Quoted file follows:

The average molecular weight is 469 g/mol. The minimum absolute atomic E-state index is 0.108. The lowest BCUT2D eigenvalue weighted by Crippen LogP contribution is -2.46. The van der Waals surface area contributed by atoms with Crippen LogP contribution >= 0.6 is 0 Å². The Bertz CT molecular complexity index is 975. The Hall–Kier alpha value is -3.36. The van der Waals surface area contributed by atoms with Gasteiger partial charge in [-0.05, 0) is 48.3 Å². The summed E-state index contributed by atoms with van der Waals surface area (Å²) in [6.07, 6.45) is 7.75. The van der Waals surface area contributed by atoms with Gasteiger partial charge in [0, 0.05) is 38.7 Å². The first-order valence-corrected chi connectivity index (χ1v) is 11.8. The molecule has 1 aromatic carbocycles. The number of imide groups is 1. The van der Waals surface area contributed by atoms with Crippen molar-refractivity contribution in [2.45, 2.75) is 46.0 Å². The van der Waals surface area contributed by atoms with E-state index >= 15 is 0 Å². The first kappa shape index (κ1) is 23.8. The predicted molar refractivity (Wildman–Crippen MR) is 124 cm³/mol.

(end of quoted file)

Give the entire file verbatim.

The average molecular weight is 469 g/mol. The minimum absolute atomic E-state index is 0.108. The lowest BCUT2D eigenvalue weighted by Crippen LogP contribution is -2.46. The van der Waals surface area contributed by atoms with Crippen LogP contribution >= 0.6 is 0 Å². The Bertz CT molecular complexity index is 975. The Hall–Kier alpha value is -3.36. The van der Waals surface area contributed by atoms with Gasteiger partial charge in [-0.05, 0) is 48.3 Å². The summed E-state index contributed by atoms with van der Waals surface area (Å²) in [6.07, 6.45) is 7.75. The van der Waals surface area contributed by atoms with Gasteiger partial charge in [0, 0.05) is 38.7 Å². The first-order valence-corrected chi connectivity index (χ1v) is 11.8. The molecule has 1 aromatic carbocycles. The number of imide groups is 1. The van der Waals surface area contributed by atoms with Crippen molar-refractivity contribution in [2.45, 2.75) is 46.0 Å². The van der Waals surface area contributed by atoms with E-state index >= 15 is 0 Å². The first kappa shape index (κ1) is 23.8. The predicted molar refractivity (Wildman–Crippen MR) is 124 cm³/mol.